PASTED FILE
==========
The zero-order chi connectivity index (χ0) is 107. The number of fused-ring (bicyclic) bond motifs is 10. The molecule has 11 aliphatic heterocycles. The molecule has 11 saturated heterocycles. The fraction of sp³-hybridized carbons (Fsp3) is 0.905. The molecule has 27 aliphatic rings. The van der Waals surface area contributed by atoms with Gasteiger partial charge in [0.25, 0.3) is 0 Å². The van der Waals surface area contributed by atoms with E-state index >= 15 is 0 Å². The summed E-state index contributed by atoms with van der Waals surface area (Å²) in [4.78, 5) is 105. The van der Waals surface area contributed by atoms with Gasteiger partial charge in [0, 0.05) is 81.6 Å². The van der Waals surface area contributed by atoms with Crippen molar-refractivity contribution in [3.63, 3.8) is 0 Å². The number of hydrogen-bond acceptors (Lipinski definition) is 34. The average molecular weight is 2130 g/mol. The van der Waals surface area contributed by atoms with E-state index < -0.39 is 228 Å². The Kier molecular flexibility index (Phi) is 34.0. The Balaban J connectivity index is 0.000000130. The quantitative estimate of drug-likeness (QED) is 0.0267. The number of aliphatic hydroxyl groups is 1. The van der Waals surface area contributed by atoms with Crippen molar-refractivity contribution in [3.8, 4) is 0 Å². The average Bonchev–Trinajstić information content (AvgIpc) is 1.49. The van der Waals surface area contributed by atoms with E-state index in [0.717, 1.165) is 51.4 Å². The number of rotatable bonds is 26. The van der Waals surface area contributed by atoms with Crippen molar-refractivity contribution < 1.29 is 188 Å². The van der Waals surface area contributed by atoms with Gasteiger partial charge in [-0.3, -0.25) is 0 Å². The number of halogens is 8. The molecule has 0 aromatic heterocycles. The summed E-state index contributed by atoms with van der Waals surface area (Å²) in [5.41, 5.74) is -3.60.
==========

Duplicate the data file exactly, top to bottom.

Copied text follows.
The zero-order chi connectivity index (χ0) is 107. The number of fused-ring (bicyclic) bond motifs is 10. The molecule has 11 aliphatic heterocycles. The molecule has 11 saturated heterocycles. The fraction of sp³-hybridized carbons (Fsp3) is 0.905. The molecule has 27 aliphatic rings. The van der Waals surface area contributed by atoms with Gasteiger partial charge in [0.25, 0.3) is 0 Å². The van der Waals surface area contributed by atoms with E-state index >= 15 is 0 Å². The summed E-state index contributed by atoms with van der Waals surface area (Å²) in [4.78, 5) is 105. The van der Waals surface area contributed by atoms with Gasteiger partial charge in [0, 0.05) is 81.6 Å². The van der Waals surface area contributed by atoms with Crippen molar-refractivity contribution in [3.63, 3.8) is 0 Å². The number of hydrogen-bond acceptors (Lipinski definition) is 34. The average molecular weight is 2130 g/mol. The van der Waals surface area contributed by atoms with E-state index < -0.39 is 228 Å². The Kier molecular flexibility index (Phi) is 34.0. The Balaban J connectivity index is 0.000000130. The quantitative estimate of drug-likeness (QED) is 0.0267. The number of aliphatic hydroxyl groups is 1. The van der Waals surface area contributed by atoms with Crippen molar-refractivity contribution in [3.8, 4) is 0 Å². The average Bonchev–Trinajstić information content (AvgIpc) is 1.49. The van der Waals surface area contributed by atoms with E-state index in [0.717, 1.165) is 51.4 Å². The number of rotatable bonds is 26. The van der Waals surface area contributed by atoms with Crippen molar-refractivity contribution < 1.29 is 188 Å². The van der Waals surface area contributed by atoms with Gasteiger partial charge in [-0.3, -0.25) is 0 Å². The number of halogens is 8. The molecule has 0 aromatic heterocycles. The summed E-state index contributed by atoms with van der Waals surface area (Å²) in [5.41, 5.74) is -3.60.